Christian Legal Education Aid and ResearchBy Ian MacLellan for Christian Legal Education Aid and Research
Christian Legal Education Aid and Research (CLEAR) Kenya represents marginalized individuals in court, teaches legal education in prisons, schools, and communities, and gives legal advice to anyone who needs it. They also pursue public interest cases that highlight larger systematic failures in the justice system. Their larger goal is to make justice the norm across all regions of Kenya.
Last year they won a grant through International Bridges to Justice (IBJ) JusticeMakers Competition for their innovative teaching methods and dreams of a fair world. I was connected to this organization because IBJ wanted documentary journalists to cover the new projects they were helping to fund.
I followed CLEAR’s efforts in their Kisumu office, where they have four full-time employees and dozens of volunteers working for equality and legitimacy in the legal system. Their efforts were particularly important in the wake of the 2008 post-election violence, which rocked the city and brought life to a stand-still because it was too dangerous to go outside for simple things like groceries. The two programs I found most interesting were a tribal language radio show on legal issues, and paralegal training of prisoners and prison guards so they can participate in the appeal process and represent themselves.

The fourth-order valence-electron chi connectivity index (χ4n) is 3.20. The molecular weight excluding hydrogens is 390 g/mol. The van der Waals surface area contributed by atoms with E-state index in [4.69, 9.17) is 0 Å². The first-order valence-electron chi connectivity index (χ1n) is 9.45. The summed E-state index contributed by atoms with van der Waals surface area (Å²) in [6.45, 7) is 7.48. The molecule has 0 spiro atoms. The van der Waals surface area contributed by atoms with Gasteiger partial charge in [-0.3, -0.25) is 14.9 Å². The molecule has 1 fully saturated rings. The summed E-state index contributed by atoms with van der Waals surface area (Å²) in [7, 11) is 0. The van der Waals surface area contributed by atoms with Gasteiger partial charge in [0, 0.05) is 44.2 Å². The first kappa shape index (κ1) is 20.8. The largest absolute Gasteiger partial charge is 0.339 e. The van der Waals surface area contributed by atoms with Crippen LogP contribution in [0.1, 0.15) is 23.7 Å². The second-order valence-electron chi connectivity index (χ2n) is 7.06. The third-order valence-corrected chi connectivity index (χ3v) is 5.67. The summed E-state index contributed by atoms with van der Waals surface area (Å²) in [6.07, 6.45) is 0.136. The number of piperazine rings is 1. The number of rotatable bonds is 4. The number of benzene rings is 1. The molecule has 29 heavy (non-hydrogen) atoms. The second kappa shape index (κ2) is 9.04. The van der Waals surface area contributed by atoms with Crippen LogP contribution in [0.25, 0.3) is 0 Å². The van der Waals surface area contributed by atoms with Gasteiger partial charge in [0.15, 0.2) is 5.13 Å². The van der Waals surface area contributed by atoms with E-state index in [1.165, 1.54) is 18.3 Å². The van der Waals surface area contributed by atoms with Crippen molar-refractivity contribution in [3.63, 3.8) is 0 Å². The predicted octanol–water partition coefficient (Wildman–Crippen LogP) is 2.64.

I was inspired by how much they were able to accomplish with a $5,000 grant, and I tried also to do the most with my two months in Kisumu by going out and searching for other stories of injustice in Western Kenya. The prisoners who were training to be paralegals were also particularly interesting, because a few of them spent much of their day researching legal issues and organizing themselves into law clubs to empower themselves.
I plan to make a book of my experiences in Western Kenya to raise money and awareness for CLEAR.